Botero and company kept charging until they reached the tunnels about two miles from the finish line. At this point, Botero checked the time and saw that 54 minutes had elapsed since the start of the race. He said he realized at that point that even with an all-out final effort the record was out of reach. "We could have made it in 57 minutes and something — but not under 57."

So, for the first time, with the exception of one downhill, the men in the lead pack stood up and let the pace slow. They played cat and mouse until the sprint, at which time Harry Vogel jumped first and Julian Rivera followed and eventually beat Vogel for the win.

Botero finished third. After all his hard pulls, "I was spent," he said.


Isabel Bernier, right, wins, followed by Daniela Sandoval Vega and Sarah Hopkins.

11:15 | Women's Race: The women's race was nothing like the men's. Instead of fast and constant, it was slow and stop-and-go.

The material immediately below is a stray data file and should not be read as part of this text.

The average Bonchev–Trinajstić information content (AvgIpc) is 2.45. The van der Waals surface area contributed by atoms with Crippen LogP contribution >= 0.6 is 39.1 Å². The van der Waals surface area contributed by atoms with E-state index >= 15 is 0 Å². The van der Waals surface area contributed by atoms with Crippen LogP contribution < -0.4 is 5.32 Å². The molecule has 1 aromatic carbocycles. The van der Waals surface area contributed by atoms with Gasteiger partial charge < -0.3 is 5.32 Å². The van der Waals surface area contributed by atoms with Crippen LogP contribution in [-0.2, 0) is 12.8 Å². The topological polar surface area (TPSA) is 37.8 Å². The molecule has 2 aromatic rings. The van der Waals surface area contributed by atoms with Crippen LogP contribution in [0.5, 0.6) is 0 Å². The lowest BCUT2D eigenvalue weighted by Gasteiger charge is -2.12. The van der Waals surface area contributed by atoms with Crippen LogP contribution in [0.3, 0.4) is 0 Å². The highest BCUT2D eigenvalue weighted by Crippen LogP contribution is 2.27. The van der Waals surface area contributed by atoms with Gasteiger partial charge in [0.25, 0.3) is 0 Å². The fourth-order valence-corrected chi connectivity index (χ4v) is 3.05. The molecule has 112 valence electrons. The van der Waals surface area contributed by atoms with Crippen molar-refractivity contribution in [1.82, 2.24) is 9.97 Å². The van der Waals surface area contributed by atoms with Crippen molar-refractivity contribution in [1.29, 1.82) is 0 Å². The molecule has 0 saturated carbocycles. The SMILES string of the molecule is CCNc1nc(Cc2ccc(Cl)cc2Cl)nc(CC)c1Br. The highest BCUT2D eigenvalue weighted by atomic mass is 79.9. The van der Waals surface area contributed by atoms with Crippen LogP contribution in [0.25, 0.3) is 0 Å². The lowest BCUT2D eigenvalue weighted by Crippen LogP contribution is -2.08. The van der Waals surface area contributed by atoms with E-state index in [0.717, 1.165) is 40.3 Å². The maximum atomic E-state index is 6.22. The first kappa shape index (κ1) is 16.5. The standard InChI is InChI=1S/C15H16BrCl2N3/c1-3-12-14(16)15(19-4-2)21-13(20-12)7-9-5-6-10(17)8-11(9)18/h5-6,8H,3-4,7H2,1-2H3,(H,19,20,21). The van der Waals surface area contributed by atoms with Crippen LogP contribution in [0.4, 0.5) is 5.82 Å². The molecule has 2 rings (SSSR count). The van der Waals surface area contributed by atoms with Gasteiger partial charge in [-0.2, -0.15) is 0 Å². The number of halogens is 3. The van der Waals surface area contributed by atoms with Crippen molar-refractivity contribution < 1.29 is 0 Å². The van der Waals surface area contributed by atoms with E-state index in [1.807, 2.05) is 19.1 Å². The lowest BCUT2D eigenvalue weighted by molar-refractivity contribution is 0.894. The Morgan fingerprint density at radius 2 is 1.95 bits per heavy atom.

Speed Skate World's Morgane Echardour shot out from the starting line to grab an early lead. But it didn't last. After a mile, the pace slowed down, "and then nobody wanted to lead," said Sophia Buckaloo, 20, of Harrisonburg, VA.

The lead pack was made up of 10 women, including Bont's Debbie Rice and Il Peloton's Sarah Hopkins.

"No one was willing to work," says Echardour, 21, of Toronto. "So we were going nowhere. It was just Sarah and I who worked. ... The bad thing was the men caught us. There were three long lines of men. And we had to yell when we wanted to pass them."

Echardour and Hopkins tried several breakaways but they could not shake the pack. "The Colombians were chasing, so they would bring the pack back to us," says Echardour.

At the top of the overpass, just before the finish line at the DECC, Echardour was on the inside of the racecourse, separated from the rest of the women by a men's pack. She started sprinting. So did the women on the other side of the racecourse, led by two of the Colombians: Isabel Bernier, 16, and Daniela Sandoval Vega, 15. The third Colombian, who had pulled the other two for most of the race, dropped back.

The area in front of the finish line was crowded with skaters from men's packs as the women sprinted for home.

"There was a lot of confusion," Buckaloo said.